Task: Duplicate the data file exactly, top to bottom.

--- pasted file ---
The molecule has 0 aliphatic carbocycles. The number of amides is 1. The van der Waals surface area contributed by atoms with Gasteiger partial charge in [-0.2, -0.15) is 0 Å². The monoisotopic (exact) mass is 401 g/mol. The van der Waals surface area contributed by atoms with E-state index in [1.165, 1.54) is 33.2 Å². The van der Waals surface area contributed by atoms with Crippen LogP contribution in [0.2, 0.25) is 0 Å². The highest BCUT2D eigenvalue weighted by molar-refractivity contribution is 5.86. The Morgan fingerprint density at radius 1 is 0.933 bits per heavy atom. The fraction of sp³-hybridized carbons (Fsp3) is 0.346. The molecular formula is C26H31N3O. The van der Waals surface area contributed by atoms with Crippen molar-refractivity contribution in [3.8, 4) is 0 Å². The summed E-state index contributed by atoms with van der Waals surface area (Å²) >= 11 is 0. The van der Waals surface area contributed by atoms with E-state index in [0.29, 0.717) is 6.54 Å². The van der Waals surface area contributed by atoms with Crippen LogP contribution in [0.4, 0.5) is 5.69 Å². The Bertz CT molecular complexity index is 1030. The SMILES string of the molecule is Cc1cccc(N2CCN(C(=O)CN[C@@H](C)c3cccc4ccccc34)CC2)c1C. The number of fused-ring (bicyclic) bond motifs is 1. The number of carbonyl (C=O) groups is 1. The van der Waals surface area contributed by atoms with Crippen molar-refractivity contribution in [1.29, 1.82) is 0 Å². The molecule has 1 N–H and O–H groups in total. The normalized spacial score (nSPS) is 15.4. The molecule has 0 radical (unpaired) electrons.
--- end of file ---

The molecule has 0 aliphatic carbocycles. The number of amides is 1. The van der Waals surface area contributed by atoms with Gasteiger partial charge in [-0.2, -0.15) is 0 Å². The monoisotopic (exact) mass is 401 g/mol. The van der Waals surface area contributed by atoms with E-state index in [1.165, 1.54) is 33.2 Å². The van der Waals surface area contributed by atoms with Crippen LogP contribution in [0.2, 0.25) is 0 Å². The highest BCUT2D eigenvalue weighted by molar-refractivity contribution is 5.86. The Morgan fingerprint density at radius 1 is 0.933 bits per heavy atom. The fraction of sp³-hybridized carbons (Fsp3) is 0.346. The molecular formula is C26H31N3O. The van der Waals surface area contributed by atoms with Crippen molar-refractivity contribution in [3.8, 4) is 0 Å². The summed E-state index contributed by atoms with van der Waals surface area (Å²) >= 11 is 0. The van der Waals surface area contributed by atoms with E-state index in [0.29, 0.717) is 6.54 Å². The van der Waals surface area contributed by atoms with Crippen LogP contribution in [0.4, 0.5) is 5.69 Å². The Bertz CT molecular complexity index is 1030. The SMILES string of the molecule is Cc1cccc(N2CCN(C(=O)CN[C@@H](C)c3cccc4ccccc34)CC2)c1C. The number of fused-ring (bicyclic) bond motifs is 1. The number of carbonyl (C=O) groups is 1. The van der Waals surface area contributed by atoms with Crippen molar-refractivity contribution in [1.29, 1.82) is 0 Å². The molecule has 1 N–H and O–H groups in total. The normalized spacial score (nSPS) is 15.4. The molecule has 0 radical (unpaired) electrons.